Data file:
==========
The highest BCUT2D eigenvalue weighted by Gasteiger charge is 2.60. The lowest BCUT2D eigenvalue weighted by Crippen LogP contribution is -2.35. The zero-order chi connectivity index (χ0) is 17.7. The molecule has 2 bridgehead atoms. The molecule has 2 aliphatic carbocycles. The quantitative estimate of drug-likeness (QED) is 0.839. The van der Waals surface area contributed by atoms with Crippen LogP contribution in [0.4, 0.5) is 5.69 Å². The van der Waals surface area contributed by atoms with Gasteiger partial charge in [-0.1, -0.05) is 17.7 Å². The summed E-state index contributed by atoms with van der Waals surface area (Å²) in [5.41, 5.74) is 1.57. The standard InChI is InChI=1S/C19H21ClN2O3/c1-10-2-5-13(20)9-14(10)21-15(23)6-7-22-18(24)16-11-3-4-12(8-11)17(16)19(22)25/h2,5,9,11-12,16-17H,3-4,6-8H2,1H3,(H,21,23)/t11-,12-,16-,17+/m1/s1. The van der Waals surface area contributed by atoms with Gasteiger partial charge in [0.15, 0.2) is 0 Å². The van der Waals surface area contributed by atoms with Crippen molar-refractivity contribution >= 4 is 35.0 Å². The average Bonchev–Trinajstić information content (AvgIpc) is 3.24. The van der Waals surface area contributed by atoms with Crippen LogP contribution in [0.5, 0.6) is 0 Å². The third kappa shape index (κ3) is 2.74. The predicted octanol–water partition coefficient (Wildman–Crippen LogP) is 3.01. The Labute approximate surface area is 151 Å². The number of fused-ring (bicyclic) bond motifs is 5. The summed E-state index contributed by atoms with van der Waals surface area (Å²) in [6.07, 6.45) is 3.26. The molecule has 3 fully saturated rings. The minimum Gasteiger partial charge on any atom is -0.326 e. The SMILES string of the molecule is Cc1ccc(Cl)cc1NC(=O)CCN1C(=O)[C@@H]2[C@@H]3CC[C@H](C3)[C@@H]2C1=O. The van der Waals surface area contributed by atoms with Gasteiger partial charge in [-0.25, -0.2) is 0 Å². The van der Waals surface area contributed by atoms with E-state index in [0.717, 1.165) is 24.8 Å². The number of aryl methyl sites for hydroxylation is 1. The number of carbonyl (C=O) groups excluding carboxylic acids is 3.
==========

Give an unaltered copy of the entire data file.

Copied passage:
The highest BCUT2D eigenvalue weighted by Gasteiger charge is 2.60. The lowest BCUT2D eigenvalue weighted by Crippen LogP contribution is -2.35. The zero-order chi connectivity index (χ0) is 17.7. The molecule has 2 bridgehead atoms. The molecule has 2 aliphatic carbocycles. The quantitative estimate of drug-likeness (QED) is 0.839. The van der Waals surface area contributed by atoms with Crippen LogP contribution in [0.4, 0.5) is 5.69 Å². The van der Waals surface area contributed by atoms with Gasteiger partial charge in [-0.1, -0.05) is 17.7 Å². The summed E-state index contributed by atoms with van der Waals surface area (Å²) in [5.41, 5.74) is 1.57. The standard InChI is InChI=1S/C19H21ClN2O3/c1-10-2-5-13(20)9-14(10)21-15(23)6-7-22-18(24)16-11-3-4-12(8-11)17(16)19(22)25/h2,5,9,11-12,16-17H,3-4,6-8H2,1H3,(H,21,23)/t11-,12-,16-,17+/m1/s1. The van der Waals surface area contributed by atoms with Gasteiger partial charge in [0.15, 0.2) is 0 Å². The van der Waals surface area contributed by atoms with Crippen molar-refractivity contribution >= 4 is 35.0 Å². The average Bonchev–Trinajstić information content (AvgIpc) is 3.24. The van der Waals surface area contributed by atoms with Crippen LogP contribution in [0.5, 0.6) is 0 Å². The third kappa shape index (κ3) is 2.74. The predicted octanol–water partition coefficient (Wildman–Crippen LogP) is 3.01. The Labute approximate surface area is 151 Å². The number of fused-ring (bicyclic) bond motifs is 5. The summed E-state index contributed by atoms with van der Waals surface area (Å²) in [6.07, 6.45) is 3.26. The molecule has 3 fully saturated rings. The minimum Gasteiger partial charge on any atom is -0.326 e. The SMILES string of the molecule is Cc1ccc(Cl)cc1NC(=O)CCN1C(=O)[C@@H]2[C@@H]3CC[C@H](C3)[C@@H]2C1=O. The van der Waals surface area contributed by atoms with Gasteiger partial charge in [-0.25, -0.2) is 0 Å². The van der Waals surface area contributed by atoms with E-state index in [0.717, 1.165) is 24.8 Å². The number of aryl methyl sites for hydroxylation is 1. The number of carbonyl (C=O) groups excluding carboxylic acids is 3.